April 4, 2011: Local 320 represents over 11,000 public sector workers across Minnesota.
The Anyone But Hoffa Slate just swept the Local 320 delegate election.
We asked elected Teamster Convention Delegate Erik Jensen about the attacks on public sector Teamsters and what our union can do to meet the challenge.
Q: What are the challenges that public sector workers in Minnesota are facing?
Erik Jensen: Our governor has said he will veto any Wisconsin-style legislation, but we still are facing calls to slash the public sector.
In the 1990s, when the economy was booming, the state cut the taxes on the highest income people. Now we have a budget deficit.
Our other problem is that private sector unions are so much weaker, including our own Teamsters Union. Fewer and fewer voters are in unions. So it becomes easier for politicians to target us.
Here in Minnesota, we get a defined-benefit pension. But it’s pretty modest. And we pay half the contribution.
Corporate America has been working for years to convince the general public that public employees get much better wages and benefits than we actually do. It’s not true, but that hasn’t stopped them.
Q: What is Local 320’s response?
EJ: Our local leaders are taking a very inside strategy, working their relationship with the governor.
Our Joint Council lobbyist is also getting a paycheck from the governor. That’s a conflict of interest! We need someone who can speak up when we don’t agree with what the governor is doing.
We need more than just an inside strategy. Look at Wisconsin. That did more than all the lobbying in the last 12 years to win public support for state workers.
Q: What about Hoffa?
EJ: Hoffa hasn’t done anything to help. The IBT has very little staff dedicated to help 200,000 Teamster public sector workers.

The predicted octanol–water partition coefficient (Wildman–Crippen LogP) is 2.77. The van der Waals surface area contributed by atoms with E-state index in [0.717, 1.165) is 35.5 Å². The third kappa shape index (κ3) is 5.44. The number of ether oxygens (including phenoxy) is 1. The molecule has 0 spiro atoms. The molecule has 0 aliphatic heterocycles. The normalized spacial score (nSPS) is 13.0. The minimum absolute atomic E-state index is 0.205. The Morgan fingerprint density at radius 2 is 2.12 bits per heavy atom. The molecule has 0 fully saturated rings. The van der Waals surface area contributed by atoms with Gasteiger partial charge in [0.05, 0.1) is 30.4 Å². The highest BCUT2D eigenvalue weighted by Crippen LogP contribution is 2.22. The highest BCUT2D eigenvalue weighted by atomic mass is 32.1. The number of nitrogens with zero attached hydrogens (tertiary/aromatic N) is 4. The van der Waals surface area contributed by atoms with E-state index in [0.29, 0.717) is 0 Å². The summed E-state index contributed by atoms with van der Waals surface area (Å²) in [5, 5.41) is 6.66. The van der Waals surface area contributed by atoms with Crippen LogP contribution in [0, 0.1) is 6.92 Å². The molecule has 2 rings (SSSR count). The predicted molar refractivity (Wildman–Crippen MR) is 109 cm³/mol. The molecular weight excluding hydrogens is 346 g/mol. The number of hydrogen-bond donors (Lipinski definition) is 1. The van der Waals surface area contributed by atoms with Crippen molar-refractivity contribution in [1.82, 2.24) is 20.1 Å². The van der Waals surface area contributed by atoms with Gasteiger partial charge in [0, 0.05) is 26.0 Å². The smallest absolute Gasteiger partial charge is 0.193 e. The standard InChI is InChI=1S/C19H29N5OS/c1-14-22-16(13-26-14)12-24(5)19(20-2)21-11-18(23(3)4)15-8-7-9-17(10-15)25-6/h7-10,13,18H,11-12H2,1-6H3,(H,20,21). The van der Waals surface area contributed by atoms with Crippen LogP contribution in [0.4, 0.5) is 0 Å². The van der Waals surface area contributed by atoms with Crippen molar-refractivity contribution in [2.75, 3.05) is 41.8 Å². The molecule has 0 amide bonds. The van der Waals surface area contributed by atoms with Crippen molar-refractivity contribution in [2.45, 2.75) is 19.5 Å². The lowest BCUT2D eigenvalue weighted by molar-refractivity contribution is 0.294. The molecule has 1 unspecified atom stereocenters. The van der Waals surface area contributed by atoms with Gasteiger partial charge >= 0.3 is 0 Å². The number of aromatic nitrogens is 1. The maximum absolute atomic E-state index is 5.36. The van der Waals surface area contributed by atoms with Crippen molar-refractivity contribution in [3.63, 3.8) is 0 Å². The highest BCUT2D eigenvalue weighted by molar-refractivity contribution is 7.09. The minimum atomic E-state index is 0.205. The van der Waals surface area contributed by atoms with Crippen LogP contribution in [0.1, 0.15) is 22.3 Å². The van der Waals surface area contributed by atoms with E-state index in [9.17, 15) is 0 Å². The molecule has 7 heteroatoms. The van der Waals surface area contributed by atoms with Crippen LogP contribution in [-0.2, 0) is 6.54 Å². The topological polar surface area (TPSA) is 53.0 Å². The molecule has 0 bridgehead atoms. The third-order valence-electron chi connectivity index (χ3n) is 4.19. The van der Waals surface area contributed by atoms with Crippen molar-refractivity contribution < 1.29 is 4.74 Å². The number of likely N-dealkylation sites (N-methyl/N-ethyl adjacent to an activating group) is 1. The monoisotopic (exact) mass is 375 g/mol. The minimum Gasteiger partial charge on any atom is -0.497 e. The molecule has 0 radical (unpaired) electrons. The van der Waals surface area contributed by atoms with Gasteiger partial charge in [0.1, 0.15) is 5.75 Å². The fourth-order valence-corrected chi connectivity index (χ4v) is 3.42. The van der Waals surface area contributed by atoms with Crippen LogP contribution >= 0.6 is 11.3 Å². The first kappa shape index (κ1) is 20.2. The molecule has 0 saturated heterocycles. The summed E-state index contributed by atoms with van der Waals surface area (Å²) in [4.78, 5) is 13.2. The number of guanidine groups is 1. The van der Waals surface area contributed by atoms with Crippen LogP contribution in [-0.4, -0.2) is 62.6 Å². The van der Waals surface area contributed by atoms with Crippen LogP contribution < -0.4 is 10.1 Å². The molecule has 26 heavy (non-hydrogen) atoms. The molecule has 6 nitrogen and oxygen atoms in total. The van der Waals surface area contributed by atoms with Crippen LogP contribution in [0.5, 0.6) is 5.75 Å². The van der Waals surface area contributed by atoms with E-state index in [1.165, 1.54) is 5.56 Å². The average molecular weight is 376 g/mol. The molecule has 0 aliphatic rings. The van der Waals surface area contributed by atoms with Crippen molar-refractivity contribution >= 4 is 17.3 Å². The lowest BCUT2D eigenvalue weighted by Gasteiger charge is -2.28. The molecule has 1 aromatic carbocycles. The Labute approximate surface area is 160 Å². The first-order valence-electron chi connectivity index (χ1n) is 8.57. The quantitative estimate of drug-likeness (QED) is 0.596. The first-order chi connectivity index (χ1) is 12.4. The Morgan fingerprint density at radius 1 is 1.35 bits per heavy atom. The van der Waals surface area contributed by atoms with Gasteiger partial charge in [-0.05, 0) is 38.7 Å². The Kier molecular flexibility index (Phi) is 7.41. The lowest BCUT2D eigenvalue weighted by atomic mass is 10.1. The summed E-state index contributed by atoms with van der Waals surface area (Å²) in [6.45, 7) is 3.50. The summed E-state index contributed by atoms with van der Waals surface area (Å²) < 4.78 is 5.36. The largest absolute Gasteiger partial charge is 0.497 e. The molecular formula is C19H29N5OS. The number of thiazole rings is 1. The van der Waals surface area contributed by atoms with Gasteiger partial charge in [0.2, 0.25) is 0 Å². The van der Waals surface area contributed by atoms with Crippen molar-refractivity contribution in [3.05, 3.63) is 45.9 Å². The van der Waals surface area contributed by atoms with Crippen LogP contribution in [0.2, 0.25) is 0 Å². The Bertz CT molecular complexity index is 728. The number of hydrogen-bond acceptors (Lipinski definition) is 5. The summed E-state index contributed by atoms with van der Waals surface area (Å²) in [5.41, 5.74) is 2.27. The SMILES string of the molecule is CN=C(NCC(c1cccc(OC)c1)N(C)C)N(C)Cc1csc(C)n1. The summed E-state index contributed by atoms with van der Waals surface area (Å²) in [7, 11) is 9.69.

Their money isn’t going to help members organize to fight these attacks. It’s going to multiple salaries for officials.
Q: What should the IBT be doing to defend good jobs and benefits in the public sector?
EJ: First of all, we need to strengthen the private sector. We can’t survive on our own.
Second, we need to be willing to criticize the politicians that we endorse, and work to hold them accountable. Right now we’re just writing them a blank check.
And finally, we need to win back public support. A lot of times when we’re bargaining, we’re just talking inside baseball. Wisconsin shows that the public still does support basic fairness for public workers.
Q: Your team, the Anyone But Hoffa slate, just won your delegate race. Why did you win?
EJ: The fundamental issue for us was multiple salaries for officials.
Our members are taking mandatory furloughs, benefit cuts, and wage freezes almost everywhere. But the head of our local union is pulling down three salaries. She made over $200,000 last year.
The same with Hoffa. Our members were really angry when they saw what he took home. They were ready to look at someone new. They want to have an election.
Officials Need to Sacrifice
“Our members are taking mandatory furloughs, benefit cuts, and wage freezes almost everywhere.
“But the head of our local is pulling down three salaries.
“Our members were angry when they saw what she and Hoffa were taking home. They are ready to look at someone new. They want to have an election.”
Erik Jensen, Elected Convention Delegate Local 320, Minnesota Public Sector